In principle, the technical systems/tools should support the user, they should positively influence everyday life, daily planning and structure, as well as the social network. A complex learning in handling the systems should not be necessary. So that even those older people who are not technically-afficient can cope well with it and need only minimal initial training and little ongoing support.

Research programmes and projects are already trying to counteract the current demographic change.

AAL programmes serve to improve living conditions for older generations and to expand economic opportunities through the use of information and communication technologies (ICT). Through this targeted primary, secondary and tertiary prevention using AAL technologies, health can be maintained, people with chronic illnesses can be supported and, in the best case, hospital admissions or admissions to a nursing home can be avoided. This makes it possible to stay as long as possible in one’s “own four walls” (according to the principle “outpatient before inpatient”) by strengthening resources and maintaining independence (Rode-Schubert et al., 2012). This results in a large number of cross-border research projects in the field of AAL.

Four AAL projects which are currently being implemented in Austria or which were recently completed will be examined in more detail afterwards. All four projects are funded by the Forschungsförderungsgesellschaft (FFG). It is sometimes difficult to obtain funding for research projects in the field of AAL, even though industry repeatedly expresses interest in AAL.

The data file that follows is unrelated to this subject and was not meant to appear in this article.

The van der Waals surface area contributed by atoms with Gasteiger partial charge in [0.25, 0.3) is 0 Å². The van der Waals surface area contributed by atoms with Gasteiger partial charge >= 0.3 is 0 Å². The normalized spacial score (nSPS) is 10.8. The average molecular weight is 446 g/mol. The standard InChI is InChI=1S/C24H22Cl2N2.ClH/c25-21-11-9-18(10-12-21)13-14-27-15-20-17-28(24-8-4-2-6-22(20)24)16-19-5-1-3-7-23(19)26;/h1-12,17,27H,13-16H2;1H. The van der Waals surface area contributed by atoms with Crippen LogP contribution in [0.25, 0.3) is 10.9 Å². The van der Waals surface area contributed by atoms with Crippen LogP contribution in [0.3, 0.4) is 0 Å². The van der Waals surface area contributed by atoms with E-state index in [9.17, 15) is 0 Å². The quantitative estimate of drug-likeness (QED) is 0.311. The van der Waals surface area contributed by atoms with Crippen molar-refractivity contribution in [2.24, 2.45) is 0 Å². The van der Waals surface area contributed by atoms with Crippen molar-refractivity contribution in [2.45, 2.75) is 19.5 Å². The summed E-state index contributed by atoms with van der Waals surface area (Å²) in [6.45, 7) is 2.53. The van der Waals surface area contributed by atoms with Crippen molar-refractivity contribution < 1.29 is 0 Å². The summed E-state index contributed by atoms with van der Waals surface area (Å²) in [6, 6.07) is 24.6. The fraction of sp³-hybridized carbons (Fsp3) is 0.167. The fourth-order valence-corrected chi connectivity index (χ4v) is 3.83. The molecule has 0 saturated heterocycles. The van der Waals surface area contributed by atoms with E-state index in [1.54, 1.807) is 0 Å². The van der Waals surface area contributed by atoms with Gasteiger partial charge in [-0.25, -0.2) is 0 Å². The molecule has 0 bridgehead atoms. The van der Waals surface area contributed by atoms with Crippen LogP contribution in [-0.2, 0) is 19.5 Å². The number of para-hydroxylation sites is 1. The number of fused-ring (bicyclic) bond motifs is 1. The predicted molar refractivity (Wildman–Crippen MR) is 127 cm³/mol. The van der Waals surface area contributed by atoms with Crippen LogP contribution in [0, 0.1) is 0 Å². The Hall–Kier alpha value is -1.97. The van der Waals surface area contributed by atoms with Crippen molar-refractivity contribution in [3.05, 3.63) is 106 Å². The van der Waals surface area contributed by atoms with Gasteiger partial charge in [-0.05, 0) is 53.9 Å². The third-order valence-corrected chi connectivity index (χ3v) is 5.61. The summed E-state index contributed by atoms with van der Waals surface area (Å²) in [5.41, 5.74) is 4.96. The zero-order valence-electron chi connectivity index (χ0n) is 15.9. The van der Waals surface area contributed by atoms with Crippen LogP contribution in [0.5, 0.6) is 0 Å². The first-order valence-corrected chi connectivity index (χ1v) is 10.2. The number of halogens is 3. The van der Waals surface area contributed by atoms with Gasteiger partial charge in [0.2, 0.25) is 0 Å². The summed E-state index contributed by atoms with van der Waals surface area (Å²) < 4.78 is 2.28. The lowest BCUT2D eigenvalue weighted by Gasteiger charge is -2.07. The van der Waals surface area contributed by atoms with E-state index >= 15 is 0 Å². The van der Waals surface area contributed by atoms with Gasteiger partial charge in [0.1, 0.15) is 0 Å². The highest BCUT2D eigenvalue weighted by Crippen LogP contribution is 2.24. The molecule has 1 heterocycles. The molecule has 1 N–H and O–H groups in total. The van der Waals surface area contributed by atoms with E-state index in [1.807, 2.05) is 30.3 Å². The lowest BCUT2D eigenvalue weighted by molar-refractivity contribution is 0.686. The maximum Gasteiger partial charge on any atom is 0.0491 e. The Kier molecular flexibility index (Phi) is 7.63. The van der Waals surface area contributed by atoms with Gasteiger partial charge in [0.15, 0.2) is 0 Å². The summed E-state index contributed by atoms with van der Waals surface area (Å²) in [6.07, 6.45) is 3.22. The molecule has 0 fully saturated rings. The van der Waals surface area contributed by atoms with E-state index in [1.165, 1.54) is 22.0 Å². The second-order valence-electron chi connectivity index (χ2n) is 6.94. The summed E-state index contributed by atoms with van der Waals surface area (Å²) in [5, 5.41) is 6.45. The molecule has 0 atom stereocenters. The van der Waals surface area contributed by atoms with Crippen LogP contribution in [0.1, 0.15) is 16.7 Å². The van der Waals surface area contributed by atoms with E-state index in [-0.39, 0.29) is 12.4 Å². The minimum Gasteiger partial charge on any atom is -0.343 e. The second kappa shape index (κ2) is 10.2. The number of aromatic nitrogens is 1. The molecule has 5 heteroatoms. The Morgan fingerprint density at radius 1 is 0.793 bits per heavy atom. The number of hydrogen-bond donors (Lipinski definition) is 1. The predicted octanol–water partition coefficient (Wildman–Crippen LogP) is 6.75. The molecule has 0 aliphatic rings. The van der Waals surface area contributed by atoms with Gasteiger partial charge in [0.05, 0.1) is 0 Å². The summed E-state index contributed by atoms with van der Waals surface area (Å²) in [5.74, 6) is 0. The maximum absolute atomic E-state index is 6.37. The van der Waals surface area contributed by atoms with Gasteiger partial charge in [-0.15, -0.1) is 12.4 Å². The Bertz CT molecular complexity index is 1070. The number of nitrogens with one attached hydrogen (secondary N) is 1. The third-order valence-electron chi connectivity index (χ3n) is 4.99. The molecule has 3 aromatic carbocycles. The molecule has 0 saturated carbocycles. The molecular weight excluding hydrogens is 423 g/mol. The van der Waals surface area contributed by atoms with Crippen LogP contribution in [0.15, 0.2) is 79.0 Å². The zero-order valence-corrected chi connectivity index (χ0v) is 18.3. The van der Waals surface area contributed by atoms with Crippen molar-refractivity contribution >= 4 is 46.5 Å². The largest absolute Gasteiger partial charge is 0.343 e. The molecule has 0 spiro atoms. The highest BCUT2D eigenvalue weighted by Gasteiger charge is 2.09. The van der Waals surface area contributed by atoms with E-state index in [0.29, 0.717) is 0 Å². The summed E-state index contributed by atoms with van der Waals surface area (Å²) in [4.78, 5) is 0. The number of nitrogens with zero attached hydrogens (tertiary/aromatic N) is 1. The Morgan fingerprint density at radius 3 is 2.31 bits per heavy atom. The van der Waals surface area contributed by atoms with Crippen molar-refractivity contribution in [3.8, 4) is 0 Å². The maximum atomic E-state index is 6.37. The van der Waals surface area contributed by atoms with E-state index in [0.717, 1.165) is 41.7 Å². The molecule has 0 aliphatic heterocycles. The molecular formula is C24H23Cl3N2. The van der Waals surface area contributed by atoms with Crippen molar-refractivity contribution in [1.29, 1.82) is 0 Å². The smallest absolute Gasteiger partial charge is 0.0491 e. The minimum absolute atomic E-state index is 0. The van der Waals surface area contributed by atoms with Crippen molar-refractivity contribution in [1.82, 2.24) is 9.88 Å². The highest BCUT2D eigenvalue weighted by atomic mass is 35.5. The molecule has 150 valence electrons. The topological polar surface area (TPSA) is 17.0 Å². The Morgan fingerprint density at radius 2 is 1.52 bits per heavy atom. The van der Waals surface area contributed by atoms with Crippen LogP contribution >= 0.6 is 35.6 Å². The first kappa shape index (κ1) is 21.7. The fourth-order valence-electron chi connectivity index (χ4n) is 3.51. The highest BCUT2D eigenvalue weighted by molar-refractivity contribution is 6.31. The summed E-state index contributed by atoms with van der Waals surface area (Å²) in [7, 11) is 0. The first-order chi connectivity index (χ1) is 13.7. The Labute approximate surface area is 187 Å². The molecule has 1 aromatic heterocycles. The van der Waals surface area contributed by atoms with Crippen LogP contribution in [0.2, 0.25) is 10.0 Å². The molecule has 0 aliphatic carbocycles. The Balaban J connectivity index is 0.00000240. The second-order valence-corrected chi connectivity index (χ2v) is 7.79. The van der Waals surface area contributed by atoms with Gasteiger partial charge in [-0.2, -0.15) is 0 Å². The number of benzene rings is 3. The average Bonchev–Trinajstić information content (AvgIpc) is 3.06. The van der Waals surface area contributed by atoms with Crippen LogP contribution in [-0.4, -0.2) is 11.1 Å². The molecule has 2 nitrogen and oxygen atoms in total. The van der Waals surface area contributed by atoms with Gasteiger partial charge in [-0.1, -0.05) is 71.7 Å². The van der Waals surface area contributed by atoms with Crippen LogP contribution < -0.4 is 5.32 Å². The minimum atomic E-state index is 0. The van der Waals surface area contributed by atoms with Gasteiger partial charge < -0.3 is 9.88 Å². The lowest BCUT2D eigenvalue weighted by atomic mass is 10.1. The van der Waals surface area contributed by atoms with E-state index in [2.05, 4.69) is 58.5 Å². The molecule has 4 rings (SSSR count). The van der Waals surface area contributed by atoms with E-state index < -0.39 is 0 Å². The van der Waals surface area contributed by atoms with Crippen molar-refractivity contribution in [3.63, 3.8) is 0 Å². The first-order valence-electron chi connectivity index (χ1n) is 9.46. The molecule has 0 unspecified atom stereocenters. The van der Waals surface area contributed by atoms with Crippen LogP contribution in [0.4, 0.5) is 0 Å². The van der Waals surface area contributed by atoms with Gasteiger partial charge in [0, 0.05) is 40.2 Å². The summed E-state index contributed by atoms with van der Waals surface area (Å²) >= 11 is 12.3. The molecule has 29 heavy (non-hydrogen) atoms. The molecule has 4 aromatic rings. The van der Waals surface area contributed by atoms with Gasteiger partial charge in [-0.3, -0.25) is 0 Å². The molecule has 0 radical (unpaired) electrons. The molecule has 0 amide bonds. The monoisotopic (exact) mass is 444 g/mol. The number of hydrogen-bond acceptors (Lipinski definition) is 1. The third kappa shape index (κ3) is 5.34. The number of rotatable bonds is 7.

WAALTeR – Research project in the Vienna area

The Vienna AAL TestRegion “WAALTeR” addresses demographic and health policy challenges and combines the ubiquitous digitalisation of everyday life with the requirements of current Viennese concepts.

WAALTeR develops service packages that are tailored to the needs of the users in order to enable older people to lead a self-determined life in a familiar environment with a high quality of life. These include the areas of social integration, security and health as well as the cross-cutting topic of mobility. From the beginning of 2018, 83 Vienna test households will be equipped with the integrated WAALTeR system and evaluated.

ZentrAAL – Research project in the Salzburg area

ZentrAAL is a completed project of the Salzburg test region for AAL technologies. The research consortium consists of partners from research, industry and the Salzburg relief organisation as steakholders from mobile social services. The test setting included 60 households of (largely) autonomous senior citizens as well as an adequate control group. The test components used were a mobile tablet (this could be taken anywhere), a so-called stationary tablet (which remained fixed in the flat) and a fitness / emergency clock (a Smartwatch configured for this purpose).

The test apartments were also equipped with a door spy (camera with which one can see who is standing in front of the door), a cooker switch, a mobile light switch, an electronic switch that switches on the light when windows or doors are open or open, the so-called CentralAAL Box and a scale (with WLAN connection). As emergency functions of the Smartwatch a mobile call help (notification of help anytime and anywhere) as well as a silent alarm (automatic alarm in case of inactivity) were configured.

The status of the apartment was determined by the electronic door spy, which made it possible to see who was standing in front of the door and to check whether devices in the apartment were switched on or windows were open.

The calendar functions made it possible to manage appointments and reminders (one-time or recurring) as well as set/receive a reminder acoustically and visually at the defined time.